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December 2002/January 2003
Stopping Slavery: An Abolitionist Call to Action

By Jesse Sage


Fourteen-year-old Abuk Gar was sleeping when the raiders descended upon her village in southern Sudan. Arab militia forces armed by the government stormed in, shooting Abuk’s parents and abducting her into bondage along with other children. Tied by the wrists and roped in a line, Abuk was marched north.

Then the rapes began. Four girls who resisted had their throats slit for all to see, as a warning. Abuk had to submit. Every day of the ten day march she was gang-raped. And once given to her master in the north, she served him by day in his field and by night in his bed.

Abuk’s story is one of millions. While she suffered a most intense form of chattel slavery, her experience of forced labor for no pay is by no means unique. From sex slaves in Thailand to bonded laborers in India to peach pickers in the United States, an estimated 27 million people live in bondage. The cruel irony of our advanced age is that more people live in slavery today than ever before.
Given today’s massive population boom—in regions of staggering poverty—masters enjoy a surfeit of potential slave labor and enormous potential profits. With slaves traded for as little as $30, masters work slaves only when they are profitable, then discard them. In an age of record salaries and a booming economy, some human lives have never been less valuable.

Slave labor touches us in many ways. Charcoal from forced laborers in the Brazilian rainforest makes the steel in our cars. Oriental rugs found in our homes are woven by Pakistani child slaves. Sweet “beedi” cigarettes rolled by slave children in India are smoked by thousands of teens every day.

Though slavery has been made illegal everywhere, a more cunning form of human bondage has risen in its wake. And precisely because this new slavery exploits the gap between law and social reality, it is all the more incumbent upon governments and civil society to take action.

First, governments must expose slavery wherever it occurs—and pressure companies that benefit from slave labor or partner with slaving nations. Surprisingly, this is an uphill battle. For instance, several European countries—acting in the interests of oil giants like TotalFina and Lundin—have turned a blind eye to slavery in Sudan, putting profit over principle. European oil firms drill on land cleared with slave raids, and their proceeds—shared with the genocidal Sudanese regime—help fuel more raids. Slaving regimes like Sudan should be shamed, and officials must highlight the abuses. Sunshine is the best disinfectant.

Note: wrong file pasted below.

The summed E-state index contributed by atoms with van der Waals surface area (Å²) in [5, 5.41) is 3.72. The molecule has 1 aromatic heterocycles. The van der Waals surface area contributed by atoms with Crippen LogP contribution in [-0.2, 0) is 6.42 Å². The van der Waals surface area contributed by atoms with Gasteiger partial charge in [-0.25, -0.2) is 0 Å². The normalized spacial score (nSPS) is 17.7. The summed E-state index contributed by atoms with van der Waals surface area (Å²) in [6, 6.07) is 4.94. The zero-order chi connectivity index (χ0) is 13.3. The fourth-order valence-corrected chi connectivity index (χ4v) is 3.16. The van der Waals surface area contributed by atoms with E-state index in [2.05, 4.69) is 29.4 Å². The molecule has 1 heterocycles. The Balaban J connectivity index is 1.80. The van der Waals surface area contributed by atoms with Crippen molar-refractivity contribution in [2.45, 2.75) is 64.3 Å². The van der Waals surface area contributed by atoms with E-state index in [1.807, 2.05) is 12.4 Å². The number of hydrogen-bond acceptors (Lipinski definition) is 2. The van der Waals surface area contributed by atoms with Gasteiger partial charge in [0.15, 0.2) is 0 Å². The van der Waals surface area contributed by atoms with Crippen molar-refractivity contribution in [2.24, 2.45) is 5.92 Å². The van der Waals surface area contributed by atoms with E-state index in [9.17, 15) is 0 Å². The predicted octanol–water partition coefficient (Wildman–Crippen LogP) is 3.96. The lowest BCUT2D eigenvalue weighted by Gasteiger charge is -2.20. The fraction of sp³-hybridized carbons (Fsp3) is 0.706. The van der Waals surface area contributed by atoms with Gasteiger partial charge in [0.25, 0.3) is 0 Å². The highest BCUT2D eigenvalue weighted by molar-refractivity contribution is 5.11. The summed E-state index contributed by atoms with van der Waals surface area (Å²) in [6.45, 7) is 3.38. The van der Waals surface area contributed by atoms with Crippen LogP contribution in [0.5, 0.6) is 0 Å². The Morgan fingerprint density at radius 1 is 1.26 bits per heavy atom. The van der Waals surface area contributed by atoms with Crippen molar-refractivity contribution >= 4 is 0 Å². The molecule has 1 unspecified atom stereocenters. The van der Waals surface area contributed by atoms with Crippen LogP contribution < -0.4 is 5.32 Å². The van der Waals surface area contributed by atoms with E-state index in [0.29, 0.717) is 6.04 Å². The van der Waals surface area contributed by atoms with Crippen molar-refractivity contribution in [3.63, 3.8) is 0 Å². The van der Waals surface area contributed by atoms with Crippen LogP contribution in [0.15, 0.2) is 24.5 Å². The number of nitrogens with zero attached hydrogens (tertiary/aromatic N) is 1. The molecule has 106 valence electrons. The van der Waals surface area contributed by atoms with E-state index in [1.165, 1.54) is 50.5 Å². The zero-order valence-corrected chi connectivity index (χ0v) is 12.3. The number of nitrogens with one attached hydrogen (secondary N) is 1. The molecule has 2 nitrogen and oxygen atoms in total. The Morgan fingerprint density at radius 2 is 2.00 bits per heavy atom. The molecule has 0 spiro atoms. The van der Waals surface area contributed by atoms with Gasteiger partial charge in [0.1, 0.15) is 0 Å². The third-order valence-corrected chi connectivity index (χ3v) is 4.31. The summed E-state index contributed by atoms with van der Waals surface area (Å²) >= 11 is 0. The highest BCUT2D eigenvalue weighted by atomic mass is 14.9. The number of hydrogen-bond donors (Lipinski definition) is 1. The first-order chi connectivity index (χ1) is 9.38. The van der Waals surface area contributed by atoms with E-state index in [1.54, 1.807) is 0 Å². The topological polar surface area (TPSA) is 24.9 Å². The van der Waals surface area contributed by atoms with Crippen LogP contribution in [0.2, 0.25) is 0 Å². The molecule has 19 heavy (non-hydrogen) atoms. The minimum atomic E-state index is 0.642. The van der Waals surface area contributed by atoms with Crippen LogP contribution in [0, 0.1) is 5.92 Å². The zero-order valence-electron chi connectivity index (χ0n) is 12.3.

Second, governments must understand that the global economy’s trade in human beings requires special cooperation. The same energy invested in international efforts against the narcotics trade should be pledged to fight the trade in slaves. Governments should open special offices to spotlight slavery and trafficking worldwide, a step President Bush is now considering.

Slavery is not a problem limited to the “third world.” A recent CIA report, for instance, estimates 50,000 women and children are trafficked into the U.S. each year as slaves. So we must also recognize slavery as a pressing domestic civil rights concern. That means that civic institutions—from the press, to civil rights organizations, to faith-based groups—should do their part to place abolition on the political agenda. Human bondage is arguably the worst civil rights violation occurring in any country today.

Indeed, citizens should not wait for their governments to act. The voice and vigilance of every citizen is vital to exposing and eradicating contemporary slavery. With a growing number of slavery cases occurring right in our backyards, ordinary citizens should be on the lookout for cases of forced labor. They may suddenly find themselves literal rescuers and abolitionists.

But the most important thing to be done by all—from students to senior citizens—is to become vocal. Today’s slaves suffer in silence. They have no voice. But we can be their voice. Just as we stand up for prisoners of conscience, we must now stand up for “prisoners of commerce.” Though not intellectuals or political leaders, slaves are no less deserving of our support. We have a responsibility to exercise our freedom to help free others.

While the reality of millions in bondage may seem daunting, abolitionists have never been more powerful. The moral argument against slavery has prevailed. Our inter-connected, global economy means what one individual does can be felt around the world. And advances in communications have made the world smaller than ever before.

The Internet here is the key, allowing people around the world to communicate, collaborate, and organize. That is why a dedicated group of abolitionists have launched, an action network designed to unify and amplify the voices of freedom. Every week, tens of thousands of ordinary people take two minutes out of their busy schedules to help free slaves, targeting governments, corporations, and leaders with the message that slavery will not be tolerated.

Abuk Gar suffered for nine years in silence, enduring rape and humiliation in bondage. We cannot sit by quietly while she—or anyone else—endures the horrors of contemporary slavery.

A human rights activist based in Boston, Jesse Sage is Associate Director of the American Anti-Slavery Group and edits their Web portal, Reprinted with permission.


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